C. How and To Whom Do I Submit Comments?

You may submit comments electronically, by mail, or through hand delivery/courier. To ensure proper receipt by EPA, identify the appropriate docket ID number in the subject line on the first page of your comment. Please ensure that your comments are submitted within the specified comment period. Comments received after the close of the comment period will be marked “late.” EPA is not required to consider these late comments. If you wish to submit CBI or information that is otherwise protected by statute, please follow the instructions in Unit I.D. Do not use EPA Dockets or e-mail to submit CBI or information protected by statute.

1. Electronically. If you submit an electronic comment as prescribed in this unit, EPA recommends that you include your name, mailing address, and an e-mail address or other contact information in the body of your comment. Also include this contact information on the outside of any disk or CD ROM you submit, and in any cover letter accompanying the disk or CD ROM. This ensures that you can be identified as the submitter of the comment and allows EPA to contact you in case EPA cannot read your comment due to technical difficulties or needs further information on the substance of your comment. EPA's policy is that EPA will not edit your comment, and any identifying or contact information provided in the body of a comment will be included as part of the comment that is placed in the official public docket, and made available in EPA's electronic public docket. If EPA cannot read your comment due to technical difficulties and cannot contact you for clarification, EPA may not be able to consider your comment.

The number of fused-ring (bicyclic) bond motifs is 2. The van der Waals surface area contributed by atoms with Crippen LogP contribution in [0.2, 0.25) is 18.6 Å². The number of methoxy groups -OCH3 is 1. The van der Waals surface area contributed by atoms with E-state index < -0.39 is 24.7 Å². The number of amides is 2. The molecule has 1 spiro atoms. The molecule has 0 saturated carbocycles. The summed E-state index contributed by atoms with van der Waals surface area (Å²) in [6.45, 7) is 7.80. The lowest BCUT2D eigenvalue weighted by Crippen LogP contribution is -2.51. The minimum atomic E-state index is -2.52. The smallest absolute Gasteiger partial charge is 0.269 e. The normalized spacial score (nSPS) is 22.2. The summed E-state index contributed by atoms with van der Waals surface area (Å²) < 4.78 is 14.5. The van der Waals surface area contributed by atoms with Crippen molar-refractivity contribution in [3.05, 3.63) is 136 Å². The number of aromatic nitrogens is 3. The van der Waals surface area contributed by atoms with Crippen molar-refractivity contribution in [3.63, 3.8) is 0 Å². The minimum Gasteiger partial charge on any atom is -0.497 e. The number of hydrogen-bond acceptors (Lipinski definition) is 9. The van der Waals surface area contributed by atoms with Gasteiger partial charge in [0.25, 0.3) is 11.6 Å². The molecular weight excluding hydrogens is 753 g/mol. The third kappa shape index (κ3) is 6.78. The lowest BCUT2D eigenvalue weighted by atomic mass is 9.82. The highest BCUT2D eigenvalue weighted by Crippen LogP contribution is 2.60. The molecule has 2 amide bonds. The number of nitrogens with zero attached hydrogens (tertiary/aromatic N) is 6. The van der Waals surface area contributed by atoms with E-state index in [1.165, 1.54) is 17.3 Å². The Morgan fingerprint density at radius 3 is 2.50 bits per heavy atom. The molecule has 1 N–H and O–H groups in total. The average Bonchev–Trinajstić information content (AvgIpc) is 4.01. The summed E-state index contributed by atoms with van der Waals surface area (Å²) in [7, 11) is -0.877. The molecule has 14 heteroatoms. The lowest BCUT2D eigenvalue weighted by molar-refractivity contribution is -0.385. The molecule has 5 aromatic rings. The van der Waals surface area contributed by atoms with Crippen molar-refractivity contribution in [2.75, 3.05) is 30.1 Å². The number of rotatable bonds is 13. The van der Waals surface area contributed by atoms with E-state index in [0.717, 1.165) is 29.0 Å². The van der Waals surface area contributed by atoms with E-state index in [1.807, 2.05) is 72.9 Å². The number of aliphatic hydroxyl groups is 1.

i. EPA Dockets. Your use of EPA's electronic public docket to submit comments to EPA electronically is EPA's preferred method for receiving comments. Go directly to EPA Dockets at http://www.epa.gov/​ edocket, and follow the online instructions for submitting comments. Once in the system, select “search,” and then key in docket ID number OPP-2003-0182. The system is an “anonymous access” system, which means EPA will not know your identity, e-mail address, or other contact information unless you provide it in the body of your comment.

ii. E-mail. Comments may be sent by e-mail to opp-docket@epa.gov, Attention: Docket ID Number OPP-2003-0182. In contrast to EPA's electronic public docket, EPA's e-mail system is not an “anonymous access” system. If you send an e-mail comment directly to the docket without going through EPA's electronic public docket, EPA's e-mail system automatically captures your e-mail address. E-mail addresses that are automatically captured by EPA's e-mail system are included as part of the comment that is placed in the official public docket, and made available in EPA's electronic public docket.

iii. Disk or CD ROM. You may submit comments on a disk or CD ROM that you mail to the mailing address identified in Unit I.C.2. These electronic submissions will be accepted in WordPerfect or ASCII file format. Avoid the use of special characters and any form of encryption.